"I called it my 'very nice storage unit,'" she laughs.

When the shop went out of business, Hallsted suddenly found herself with a lot of stuff and no place to put it.

"I knew eBay was out there, but I was scared," she recalls. "But I jumped in with both feet and started listing.

"When I first started listing on eBay, I made a deal with myself: I would never start an item at a price less than I would be comfortable letting it go for, and I would never look to see if someone bought an item to resell at a higher price. And as long as I've stuck to that, I've been blown away at how much fun I'm having," she says.

Once Hallsted started using Auctiva's eBay listing tools, she was hooked.

"What I love most about Auctiva is the scheduling, because I can sit there one day and put a bunch of products in and schedule them for when I want them to start, and they don't charge extra for that," she explains. "That really helps me, because if I'm doing something at 1 a.m. and, oh gosh, now I'm done, I don't have to wait until I've posted that one to start listing anything else."

Make new friends, but keep the old

I kept refining my keywords and my descriptions until I am now showing up on Google, usually on the front page

Though it's the thrill of auctions that keeps Hallsted motivated, the idea of having a place to offer items at a set price intrigues her. Having learned quite a bit about collectibles through research, she's begun acquiring pieces specifically to list at fixed prices. So when Auctiva Commerce launched in January, she signed up. What sold her on Auctiva Commerce, she says, was the feature set.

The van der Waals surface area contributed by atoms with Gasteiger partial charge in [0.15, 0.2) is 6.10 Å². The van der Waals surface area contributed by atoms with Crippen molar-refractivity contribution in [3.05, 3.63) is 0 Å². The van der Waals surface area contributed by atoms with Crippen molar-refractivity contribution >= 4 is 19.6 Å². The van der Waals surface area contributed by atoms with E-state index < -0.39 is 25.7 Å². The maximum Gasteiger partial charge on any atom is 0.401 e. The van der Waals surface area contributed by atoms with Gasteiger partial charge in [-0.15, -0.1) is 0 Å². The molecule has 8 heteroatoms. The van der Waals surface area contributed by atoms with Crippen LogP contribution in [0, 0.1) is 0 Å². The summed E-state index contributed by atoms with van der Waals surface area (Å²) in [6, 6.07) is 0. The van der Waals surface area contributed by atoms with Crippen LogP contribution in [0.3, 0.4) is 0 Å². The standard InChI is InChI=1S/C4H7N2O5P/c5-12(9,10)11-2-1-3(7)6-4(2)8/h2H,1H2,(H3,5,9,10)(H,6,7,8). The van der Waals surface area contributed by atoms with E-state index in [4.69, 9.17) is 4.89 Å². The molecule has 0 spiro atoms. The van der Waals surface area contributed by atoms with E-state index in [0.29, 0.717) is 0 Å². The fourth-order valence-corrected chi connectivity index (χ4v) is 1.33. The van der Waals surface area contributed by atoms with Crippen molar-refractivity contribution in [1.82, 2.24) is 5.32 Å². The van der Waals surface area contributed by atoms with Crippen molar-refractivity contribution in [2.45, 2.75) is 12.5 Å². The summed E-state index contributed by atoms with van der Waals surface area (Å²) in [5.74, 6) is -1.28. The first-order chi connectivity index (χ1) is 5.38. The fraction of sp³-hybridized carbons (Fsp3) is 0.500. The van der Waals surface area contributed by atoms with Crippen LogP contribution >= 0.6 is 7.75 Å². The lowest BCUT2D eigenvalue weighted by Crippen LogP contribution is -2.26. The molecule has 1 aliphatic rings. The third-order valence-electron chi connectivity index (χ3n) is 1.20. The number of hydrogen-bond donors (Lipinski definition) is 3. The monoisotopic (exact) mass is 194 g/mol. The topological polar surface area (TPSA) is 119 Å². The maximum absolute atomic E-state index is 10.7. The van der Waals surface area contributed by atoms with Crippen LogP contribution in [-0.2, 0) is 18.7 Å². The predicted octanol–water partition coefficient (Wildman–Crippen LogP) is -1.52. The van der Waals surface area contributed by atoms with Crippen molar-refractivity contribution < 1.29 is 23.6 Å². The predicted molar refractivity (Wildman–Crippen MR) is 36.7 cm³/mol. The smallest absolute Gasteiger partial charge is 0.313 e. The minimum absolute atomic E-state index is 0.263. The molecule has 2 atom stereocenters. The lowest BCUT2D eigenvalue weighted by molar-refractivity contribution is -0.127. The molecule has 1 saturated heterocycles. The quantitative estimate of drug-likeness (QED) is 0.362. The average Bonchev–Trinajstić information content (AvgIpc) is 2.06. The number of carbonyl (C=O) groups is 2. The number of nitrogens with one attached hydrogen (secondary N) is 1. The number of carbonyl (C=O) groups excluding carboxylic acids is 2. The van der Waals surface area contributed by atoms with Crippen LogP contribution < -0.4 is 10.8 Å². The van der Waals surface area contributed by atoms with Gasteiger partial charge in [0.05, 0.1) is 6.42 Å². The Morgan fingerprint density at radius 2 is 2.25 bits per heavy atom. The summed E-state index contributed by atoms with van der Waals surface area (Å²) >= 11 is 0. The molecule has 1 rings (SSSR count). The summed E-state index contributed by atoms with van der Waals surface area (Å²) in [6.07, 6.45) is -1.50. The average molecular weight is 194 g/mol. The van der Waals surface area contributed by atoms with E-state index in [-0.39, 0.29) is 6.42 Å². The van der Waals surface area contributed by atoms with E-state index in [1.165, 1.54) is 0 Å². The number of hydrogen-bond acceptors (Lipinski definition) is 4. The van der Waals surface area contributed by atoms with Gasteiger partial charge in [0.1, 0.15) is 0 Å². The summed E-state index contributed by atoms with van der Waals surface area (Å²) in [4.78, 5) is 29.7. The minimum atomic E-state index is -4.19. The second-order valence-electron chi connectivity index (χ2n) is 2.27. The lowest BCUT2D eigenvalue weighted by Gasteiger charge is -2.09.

"You get so much for the price," Hallsted explains. "I've concentrated on learning how to do the feeds to Google using some Belleek china I bought at an estate sale, because it's highly searchable. So I kept refining my keywords and my descriptions until I am now showing up on Google, usually on the front page.

"My goal for the next couple of weeks is to learn how to do automatic e-mails and market my store a little better," she adds.

"My plan is to always try items at auction first," she explains. "If something is unique and searchable, I'll put it on a seven-day auction. If it doesn't sell but it had watchers, I might try it again. Other items, I'll put into Commerce and really promote them using Google Base, blogs and e-mail.

"There's just so much to do and so little time. Mainly I just want to sell, but I know that you have to do these other things," she says. "I think 'keep it simple, stupid' is a real good motto to live by. That's what I try to do. Keep it simple and still have fun."

Visit Hallsted's Auctiva Commerce store, Some Silver Some Gold, or check out her eBay Store.

About the Author

Auctiva staff writers constantly monitor trends and best practices of those selling on eBay and elsewhere online. They attend relevant training seminars and trade shows and regularly discuss the market with PowerSellers and other market experts.

Other Entries by this Author

Follow Us